Americans from all walks of life understand how extraordinarily special the First Amendment is. Like the founders, they know that the free exchange of ideas and the ability to criticize their government are necessary for our democracy to survive.

Benjamin Franklin noted that “whoever would overthrow the liberty of a nation must begin by subduing the freeness of speech.” The First Amendment is the constitutional guarantee of that freedom, and it has never been amended.

Attempts to weaken the First Amendment—such as the proposal before this committee—should therefore pass the highest scrutiny. Senate Joint Resolution 19 falls far short of that high bar.

It would empower incumbent politicians in Congress and in the states to write the rules on who gets to speak and who doesn't.

And the American people should be concerned — and many are already — that those in power would use this extraordinary authority to suppress speech that is critical of them.

I understand that no politician likes to be criticized — and some of us are criticized more often than others. But the recourse to being criticized is not to shut up our fellow citizens.

It’s to defend your ideas more ably in the political marketplace, to paraphrase Justice [Oliver Wendell] Holmes. Or it’s simply to come up with better ideas.

The First Amendment is purposefully neutral when it comes to speech. It respects the right of every person to be heard without fear or favor, whether or not their views happen to be popular with the government at a given moment.

The First Amendment is also unequivocal. It provides that “Congress shall make no law ... abridging the freedom of speech.”

The First Amendment is about empowering the people, not the government. The proposed amendment has it exactly backwards. It says that Congress and the states can pass whatever law they want abridging political speech — the speech that is at the very core of the First Amendment.

If incumbent politicians were in charge of political speech, a majority could design the rules to benefit itself and diminish its opponents.

And when roles reversed, you could expect a new majority to try to disadvantage the other half of the country. And on it would go.

You can see why this is terrible policy. You can also see how this is at odds with the First Amendment.

That’s why the last time a proposal like this was considered, in 2001, it was defeated on a bipartisan basis, with senators [Ted] Kennedy and [Russ] Feingold, and several other Democratic colleagues, voting against it.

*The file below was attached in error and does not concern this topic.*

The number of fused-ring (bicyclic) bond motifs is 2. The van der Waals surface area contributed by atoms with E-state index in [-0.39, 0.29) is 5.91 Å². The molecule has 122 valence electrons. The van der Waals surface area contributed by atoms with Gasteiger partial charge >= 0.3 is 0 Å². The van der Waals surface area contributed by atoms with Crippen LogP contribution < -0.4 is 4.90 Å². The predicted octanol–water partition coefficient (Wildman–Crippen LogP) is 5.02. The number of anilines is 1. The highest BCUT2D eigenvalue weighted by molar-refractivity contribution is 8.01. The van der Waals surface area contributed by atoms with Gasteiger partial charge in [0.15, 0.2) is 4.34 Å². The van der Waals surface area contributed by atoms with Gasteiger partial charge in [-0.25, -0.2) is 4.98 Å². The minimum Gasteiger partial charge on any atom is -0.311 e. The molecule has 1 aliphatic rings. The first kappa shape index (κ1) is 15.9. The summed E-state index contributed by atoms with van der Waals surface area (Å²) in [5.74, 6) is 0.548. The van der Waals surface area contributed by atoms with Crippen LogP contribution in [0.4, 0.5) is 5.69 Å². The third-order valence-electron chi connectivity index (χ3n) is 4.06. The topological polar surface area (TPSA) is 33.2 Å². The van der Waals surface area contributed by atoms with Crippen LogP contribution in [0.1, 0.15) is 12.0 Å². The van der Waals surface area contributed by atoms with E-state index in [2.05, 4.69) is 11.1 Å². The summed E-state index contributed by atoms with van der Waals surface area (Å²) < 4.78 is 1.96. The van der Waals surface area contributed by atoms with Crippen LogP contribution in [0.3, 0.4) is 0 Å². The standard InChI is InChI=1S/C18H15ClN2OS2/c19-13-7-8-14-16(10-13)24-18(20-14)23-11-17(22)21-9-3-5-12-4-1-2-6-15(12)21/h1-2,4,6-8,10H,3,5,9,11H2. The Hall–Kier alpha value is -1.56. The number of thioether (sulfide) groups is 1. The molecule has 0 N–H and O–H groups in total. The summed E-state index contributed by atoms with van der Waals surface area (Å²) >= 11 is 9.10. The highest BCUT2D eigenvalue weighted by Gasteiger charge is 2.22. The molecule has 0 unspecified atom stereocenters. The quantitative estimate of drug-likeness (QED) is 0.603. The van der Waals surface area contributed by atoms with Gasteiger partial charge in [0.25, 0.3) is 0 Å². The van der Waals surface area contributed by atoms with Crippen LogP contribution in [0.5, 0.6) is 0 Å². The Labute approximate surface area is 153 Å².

A similar proposal was likewise defeated in 1997. Our colleagues who voted against those proposals were right then.

And I respectfully submit that they would be wrong now to support the latest proposal to weaken the First Amendment. That is especially clear when one compares the language of the amendments.

Senate Joint Resolution 4 in the 107th Congress would have empowered the government to set “reasonable limits” on political speech. The same was true of Senate Joint Resolution 18 in the 105th Congress.

As bad as those proposals were, they at least limited the government’s power to setting “reasonable limits” on speech.

By contrast, the amendment we’re discussing today would drop that pretense altogether. It would give the government complete control over the political speech of its citizens, allowing it to set unreasonable limits on their political speech, including banning it.

Not only would S.J. Res. 19 allow the government to favor certain speakers over others, it would guarantee such preferential treatment.

It contains a provision, not found in prior proposals, which expressly provides that Congress cannot “abridge the freedom of the press.”

That's great if you're in the business of buying ink by the barrel; it's not so great for everyone else. The media wins and everyone else loses.

Now, everyone on this committee here today knows this proposal will never pass Congress. This is a political exercise.

The goal is to stir up one party’s political base so they’ll show up in November ... and to do it by complaining loudly about certain Americans exercising their free speech and associational rights, while being perfectly happy that other Americans — those who agree with the sponsors of this amendment — are doing the same thing.

But the political nature of this exercise should not obscure how shockingly bad this proposal is.

When it comes to free speech, we shouldn’t substitute the incumbent-protection desires of politicians for the protection the Constitution guarantees to all Americans.

That’s something we should all be able to agree on. So I urge the Committee to reject this dangerous proposal to dramatically weaken one of our most precious freedoms.

The above was delivered by Senate Minority Leader Mitch McConnell before the Senate Committee on the Judiciary on June 3, 2014.